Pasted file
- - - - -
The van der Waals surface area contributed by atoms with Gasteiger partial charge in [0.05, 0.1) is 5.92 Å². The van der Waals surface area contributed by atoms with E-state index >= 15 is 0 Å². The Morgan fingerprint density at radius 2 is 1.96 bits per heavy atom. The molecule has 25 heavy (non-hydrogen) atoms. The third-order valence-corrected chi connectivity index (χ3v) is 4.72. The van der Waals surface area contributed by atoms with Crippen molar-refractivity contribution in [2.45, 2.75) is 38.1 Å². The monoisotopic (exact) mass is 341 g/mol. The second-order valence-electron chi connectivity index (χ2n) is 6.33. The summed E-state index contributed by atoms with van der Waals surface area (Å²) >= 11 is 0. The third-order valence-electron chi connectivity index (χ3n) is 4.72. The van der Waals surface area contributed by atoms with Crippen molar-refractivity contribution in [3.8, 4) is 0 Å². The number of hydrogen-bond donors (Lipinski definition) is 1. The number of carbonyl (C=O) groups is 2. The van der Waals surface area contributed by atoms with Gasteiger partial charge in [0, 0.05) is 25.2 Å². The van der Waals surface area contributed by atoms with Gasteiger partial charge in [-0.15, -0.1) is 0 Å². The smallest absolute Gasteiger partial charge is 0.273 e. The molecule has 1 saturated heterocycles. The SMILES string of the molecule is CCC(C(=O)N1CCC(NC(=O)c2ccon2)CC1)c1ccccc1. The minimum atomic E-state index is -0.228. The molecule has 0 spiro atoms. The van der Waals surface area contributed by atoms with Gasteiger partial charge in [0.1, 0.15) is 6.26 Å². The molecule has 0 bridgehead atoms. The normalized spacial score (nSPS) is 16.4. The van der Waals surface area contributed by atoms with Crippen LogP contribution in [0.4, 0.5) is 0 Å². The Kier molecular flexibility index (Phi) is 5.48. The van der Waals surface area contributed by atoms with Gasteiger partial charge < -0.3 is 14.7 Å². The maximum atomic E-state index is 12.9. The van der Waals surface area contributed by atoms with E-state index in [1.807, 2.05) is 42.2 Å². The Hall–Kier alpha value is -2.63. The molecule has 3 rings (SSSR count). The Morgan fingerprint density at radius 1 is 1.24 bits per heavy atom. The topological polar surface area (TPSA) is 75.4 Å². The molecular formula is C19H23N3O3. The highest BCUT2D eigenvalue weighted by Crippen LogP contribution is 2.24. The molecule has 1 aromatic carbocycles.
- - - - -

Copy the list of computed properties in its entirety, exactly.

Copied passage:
The van der Waals surface area contributed by atoms with Gasteiger partial charge in [0.05, 0.1) is 5.92 Å². The van der Waals surface area contributed by atoms with E-state index >= 15 is 0 Å². The Morgan fingerprint density at radius 2 is 1.96 bits per heavy atom. The molecule has 25 heavy (non-hydrogen) atoms. The third-order valence-corrected chi connectivity index (χ3v) is 4.72. The van der Waals surface area contributed by atoms with Crippen molar-refractivity contribution in [2.45, 2.75) is 38.1 Å². The monoisotopic (exact) mass is 341 g/mol. The second-order valence-electron chi connectivity index (χ2n) is 6.33. The summed E-state index contributed by atoms with van der Waals surface area (Å²) >= 11 is 0. The third-order valence-electron chi connectivity index (χ3n) is 4.72. The van der Waals surface area contributed by atoms with Crippen molar-refractivity contribution in [3.8, 4) is 0 Å². The number of hydrogen-bond donors (Lipinski definition) is 1. The number of carbonyl (C=O) groups is 2. The van der Waals surface area contributed by atoms with Gasteiger partial charge in [0, 0.05) is 25.2 Å². The van der Waals surface area contributed by atoms with Gasteiger partial charge in [-0.15, -0.1) is 0 Å². The smallest absolute Gasteiger partial charge is 0.273 e. The molecule has 1 saturated heterocycles. The SMILES string of the molecule is CCC(C(=O)N1CCC(NC(=O)c2ccon2)CC1)c1ccccc1. The minimum atomic E-state index is -0.228. The molecule has 0 spiro atoms. The van der Waals surface area contributed by atoms with Gasteiger partial charge in [0.1, 0.15) is 6.26 Å². The molecule has 0 bridgehead atoms. The normalized spacial score (nSPS) is 16.4. The van der Waals surface area contributed by atoms with Crippen LogP contribution in [0.4, 0.5) is 0 Å². The Kier molecular flexibility index (Phi) is 5.48. The van der Waals surface area contributed by atoms with Gasteiger partial charge < -0.3 is 14.7 Å². The maximum atomic E-state index is 12.9. The van der Waals surface area contributed by atoms with E-state index in [1.807, 2.05) is 42.2 Å². The Hall–Kier alpha value is -2.63. The molecule has 3 rings (SSSR count). The Morgan fingerprint density at radius 1 is 1.24 bits per heavy atom. The topological polar surface area (TPSA) is 75.4 Å². The molecular formula is C19H23N3O3. The highest BCUT2D eigenvalue weighted by Crippen LogP contribution is 2.24. The molecule has 1 aromatic carbocycles.